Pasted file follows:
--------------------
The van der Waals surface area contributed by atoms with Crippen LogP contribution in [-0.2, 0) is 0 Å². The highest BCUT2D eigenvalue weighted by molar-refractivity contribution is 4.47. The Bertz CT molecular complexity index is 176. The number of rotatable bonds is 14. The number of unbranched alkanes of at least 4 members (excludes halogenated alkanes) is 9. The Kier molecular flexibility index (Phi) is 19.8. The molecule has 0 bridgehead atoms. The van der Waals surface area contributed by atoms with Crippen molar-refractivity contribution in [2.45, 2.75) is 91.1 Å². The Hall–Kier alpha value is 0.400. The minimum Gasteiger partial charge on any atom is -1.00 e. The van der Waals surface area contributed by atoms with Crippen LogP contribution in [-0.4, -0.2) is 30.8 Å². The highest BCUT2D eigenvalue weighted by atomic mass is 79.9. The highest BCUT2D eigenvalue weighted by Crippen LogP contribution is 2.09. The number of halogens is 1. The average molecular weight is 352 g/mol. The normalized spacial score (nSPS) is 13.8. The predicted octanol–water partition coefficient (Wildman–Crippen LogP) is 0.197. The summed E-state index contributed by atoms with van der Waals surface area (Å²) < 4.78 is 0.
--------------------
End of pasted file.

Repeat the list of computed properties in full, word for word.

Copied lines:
The van der Waals surface area contributed by atoms with Crippen LogP contribution in [-0.2, 0) is 0 Å². The highest BCUT2D eigenvalue weighted by molar-refractivity contribution is 4.47. The Bertz CT molecular complexity index is 176. The number of rotatable bonds is 14. The number of unbranched alkanes of at least 4 members (excludes halogenated alkanes) is 9. The Kier molecular flexibility index (Phi) is 19.8. The molecule has 0 bridgehead atoms. The van der Waals surface area contributed by atoms with Crippen molar-refractivity contribution in [2.45, 2.75) is 91.1 Å². The Hall–Kier alpha value is 0.400. The minimum Gasteiger partial charge on any atom is -1.00 e. The van der Waals surface area contributed by atoms with Crippen LogP contribution in [-0.4, -0.2) is 30.8 Å². The highest BCUT2D eigenvalue weighted by atomic mass is 79.9. The highest BCUT2D eigenvalue weighted by Crippen LogP contribution is 2.09. The number of halogens is 1. The average molecular weight is 352 g/mol. The normalized spacial score (nSPS) is 13.8. The predicted octanol–water partition coefficient (Wildman–Crippen LogP) is 0.197. The summed E-state index contributed by atoms with van der Waals surface area (Å²) < 4.78 is 0.